ESPN isn't guilty of starting this but they capitalized on it in annoying way without the filter to judge if that stat is relevant or contextually sound. Case in point - Them saying LeBron James has more MVP's than Michael Jordan did at 28 years old. Their ridiculous QBR rating for quarterbacks, which reminds me how tricky passer rating is to begin with.

Or consider ESPN hoops writer Chris Palmer.

Problems with that? 1) Larry Bird's era didn't utilize the 3-point shot as much as folks do now. 2) LeBron has played more playoff games with the expansion of the 1st round from 5 to 7 games. As for the MVP stat? Remember that at 28, LeBron has played 10 years while Michael Jordan played seven.

See how that changes things? All those numbers/stats floating around but rarely do folks explain or promote a context within it. In the Twitter era, that's not only dangerous but irresponsible. Numbers never lie but they can be manipulated for an agenda.

A decade ago, Oakland A's GM Billy Beane revolutionized a game already heavily numbers based to focus on deeper numbers with his Moneyball philosophy. Thanks to Hollinger, it's affected basketball. Plus/minus is a great hockey stat where scoring is minimal so you need to gauge effectiveness somehow. In basketball? It can be misleading when fans don't really understand how it's used.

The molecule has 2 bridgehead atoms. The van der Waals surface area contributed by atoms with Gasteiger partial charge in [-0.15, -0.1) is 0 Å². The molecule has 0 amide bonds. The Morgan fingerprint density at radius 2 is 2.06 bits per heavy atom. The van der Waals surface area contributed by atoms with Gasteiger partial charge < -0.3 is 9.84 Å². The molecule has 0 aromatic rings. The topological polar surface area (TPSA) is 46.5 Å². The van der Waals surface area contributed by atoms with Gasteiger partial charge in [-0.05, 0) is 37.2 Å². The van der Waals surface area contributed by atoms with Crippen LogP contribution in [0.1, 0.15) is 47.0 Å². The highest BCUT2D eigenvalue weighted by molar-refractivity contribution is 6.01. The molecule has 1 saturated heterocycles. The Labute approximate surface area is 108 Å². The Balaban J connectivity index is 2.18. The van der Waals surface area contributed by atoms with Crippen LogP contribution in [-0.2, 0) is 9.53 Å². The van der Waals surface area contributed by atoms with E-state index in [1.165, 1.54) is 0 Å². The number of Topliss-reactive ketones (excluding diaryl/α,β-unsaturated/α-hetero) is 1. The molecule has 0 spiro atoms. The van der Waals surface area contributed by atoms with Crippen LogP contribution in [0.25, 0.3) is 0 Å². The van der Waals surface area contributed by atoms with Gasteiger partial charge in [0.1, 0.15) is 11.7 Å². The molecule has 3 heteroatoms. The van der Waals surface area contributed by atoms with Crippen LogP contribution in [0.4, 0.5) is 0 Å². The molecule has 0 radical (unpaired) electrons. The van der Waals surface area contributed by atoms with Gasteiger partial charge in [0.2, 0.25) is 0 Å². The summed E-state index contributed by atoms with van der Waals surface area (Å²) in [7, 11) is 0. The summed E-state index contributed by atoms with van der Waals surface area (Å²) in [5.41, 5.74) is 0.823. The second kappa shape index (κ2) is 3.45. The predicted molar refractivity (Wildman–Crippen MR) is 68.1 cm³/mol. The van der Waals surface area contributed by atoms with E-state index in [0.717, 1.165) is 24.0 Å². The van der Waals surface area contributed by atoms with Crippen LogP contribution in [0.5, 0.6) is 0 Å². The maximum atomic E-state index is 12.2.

A hidden truth in all that advanced stats genius? It works wonders in the regular season but has yet to produce much success in the postseason. Go see how many times the A's reached the ALCS under Beane since 2000 or the Houston Rockets under Daryl Morey since 2007. I respect what Beane and Morey have done but for it to be accepted as gospel needs more - wait for it - statistical evidence.

The great Buck O'Neill, a former player/coach/scout/baseball ambassador, once made a comment in the above book about modern scouts using radar guns. I think it's comparable to how careful we have to be going all the way with numbers.